That’s the day set aside to show a little love to that most beleaguered of institutions: the great British record shop. Special events, one-day-only releases, live DJ and band sets; a ton of enticements, all designed to drag the music fan away from their Spotifys and download sites, out blinking into the sunshine and off to buy some physical product.
I wasn’t expecting that the event would be so popular. Soho, my workplace for the last 20-odd years, has a decent supply of record shops, from indie powerhouse Sister Ray to funk-soul moonbase Sounds Of The Universe. I shouldn’t have been so surprised, then, that they’d team up to make a big noise about the day. Nevertheless, the sheer scale of things was a bit discombobulating.
The queues for Sister Ray stretched right around the block from Berwick Street and down past my workplace on Wardour Street at 8am, an hour before the shop opened. When I popped out for lunch to soak up the atmosphere, I was presented with Soho in gridlock. The local pubs were overflowing, the food stalls on Berwick Street market were doing great business, and joined by enterprising pop-ups from Soul Jazz records and the Museum Of Soho. The local Cass Art was getting people to draw their favourite record covers (strangely they weren’t down with me recreating Reek Of Putrifaction by Carcass). A music marquee had been set up, with bands pumping out good vibrations through the day. With beautiful clear blue skies overhead, the old place suddenly seemed cool and exciting again.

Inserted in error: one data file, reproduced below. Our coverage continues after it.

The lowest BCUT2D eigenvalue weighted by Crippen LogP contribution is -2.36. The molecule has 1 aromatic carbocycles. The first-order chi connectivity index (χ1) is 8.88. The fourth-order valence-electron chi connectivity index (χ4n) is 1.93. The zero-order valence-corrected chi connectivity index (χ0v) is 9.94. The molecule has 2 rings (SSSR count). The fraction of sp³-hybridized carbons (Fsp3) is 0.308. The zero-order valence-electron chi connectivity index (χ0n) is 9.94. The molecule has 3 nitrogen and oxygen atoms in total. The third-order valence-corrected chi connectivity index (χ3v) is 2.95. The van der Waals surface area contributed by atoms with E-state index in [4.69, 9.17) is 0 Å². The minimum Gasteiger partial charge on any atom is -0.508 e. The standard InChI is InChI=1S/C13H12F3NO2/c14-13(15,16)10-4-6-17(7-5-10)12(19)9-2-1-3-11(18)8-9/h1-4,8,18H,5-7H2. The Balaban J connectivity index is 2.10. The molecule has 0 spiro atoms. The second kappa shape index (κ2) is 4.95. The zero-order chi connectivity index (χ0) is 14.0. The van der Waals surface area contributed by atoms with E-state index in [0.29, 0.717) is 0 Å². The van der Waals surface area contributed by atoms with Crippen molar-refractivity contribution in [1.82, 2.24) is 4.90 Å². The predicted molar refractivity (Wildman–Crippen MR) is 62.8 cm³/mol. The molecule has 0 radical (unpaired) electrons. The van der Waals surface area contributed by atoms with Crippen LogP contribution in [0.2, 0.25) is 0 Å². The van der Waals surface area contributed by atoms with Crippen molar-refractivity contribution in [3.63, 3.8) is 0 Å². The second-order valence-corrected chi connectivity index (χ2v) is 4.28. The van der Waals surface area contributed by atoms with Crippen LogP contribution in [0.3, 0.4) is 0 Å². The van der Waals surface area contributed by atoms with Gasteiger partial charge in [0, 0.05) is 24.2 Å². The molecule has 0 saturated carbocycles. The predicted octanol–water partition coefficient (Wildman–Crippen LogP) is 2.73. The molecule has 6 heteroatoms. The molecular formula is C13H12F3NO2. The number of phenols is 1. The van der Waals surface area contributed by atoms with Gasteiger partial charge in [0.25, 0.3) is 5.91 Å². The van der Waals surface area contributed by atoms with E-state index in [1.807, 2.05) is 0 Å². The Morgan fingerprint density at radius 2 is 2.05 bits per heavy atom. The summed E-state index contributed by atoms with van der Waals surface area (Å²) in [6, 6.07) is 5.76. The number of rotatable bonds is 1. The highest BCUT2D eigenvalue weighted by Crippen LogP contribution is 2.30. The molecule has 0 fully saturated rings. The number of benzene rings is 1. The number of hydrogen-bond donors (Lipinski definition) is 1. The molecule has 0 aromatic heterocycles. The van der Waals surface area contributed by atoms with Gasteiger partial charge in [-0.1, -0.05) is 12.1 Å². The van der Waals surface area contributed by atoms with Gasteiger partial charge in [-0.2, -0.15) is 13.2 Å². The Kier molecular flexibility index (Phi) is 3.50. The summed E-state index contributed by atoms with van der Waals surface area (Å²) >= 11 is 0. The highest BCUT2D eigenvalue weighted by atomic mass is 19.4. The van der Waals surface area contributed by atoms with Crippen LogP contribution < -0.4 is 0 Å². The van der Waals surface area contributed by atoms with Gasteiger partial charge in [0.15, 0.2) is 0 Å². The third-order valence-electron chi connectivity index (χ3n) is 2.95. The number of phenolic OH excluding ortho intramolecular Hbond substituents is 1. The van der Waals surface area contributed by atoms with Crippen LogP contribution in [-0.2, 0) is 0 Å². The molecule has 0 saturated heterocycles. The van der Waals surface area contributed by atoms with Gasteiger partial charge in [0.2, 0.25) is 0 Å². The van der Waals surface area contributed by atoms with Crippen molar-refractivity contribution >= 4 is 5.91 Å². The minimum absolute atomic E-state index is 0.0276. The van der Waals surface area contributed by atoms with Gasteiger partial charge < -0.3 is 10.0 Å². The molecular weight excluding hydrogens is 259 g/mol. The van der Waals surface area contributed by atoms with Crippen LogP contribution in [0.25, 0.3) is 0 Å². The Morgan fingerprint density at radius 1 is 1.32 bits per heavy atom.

The downside? Well, there was no way into Sister Ray to pick up any of the heavily buzzed-about releases–the queues were still halfway up D’arblay Street at 2 in the afternoon. As the inestimable Unklerupert pointed out on Twitter, a lot of the people there were probably not the music fans they seemed:
It was, bizarrely, too busy to comfortably browse for music–surely the prime pleasure inherent in wandering into a record shop on a sunny Saturday afternoon. While I don’t want to put a downer on an event that was quite clearly a raging success, it would be nice to see even a quarter of the business BlackMarket, Phonica and the like saw yesterday on every Saturday of the year. Having to make a big deal out of something that should be a simple pleasure only really highlights the parlous state many of these brilliant shops find themselves in these days.
That being said, it was nice to see that Soho is still capable of generating a bit of buzz, and it’s a gentle reminder to me that I need to get my turntable fixed and spinning platters again.
Meanwhile, in Bristol, DocoDom summed the day up nicely with a shot he took in Rise. Here’s to the next one!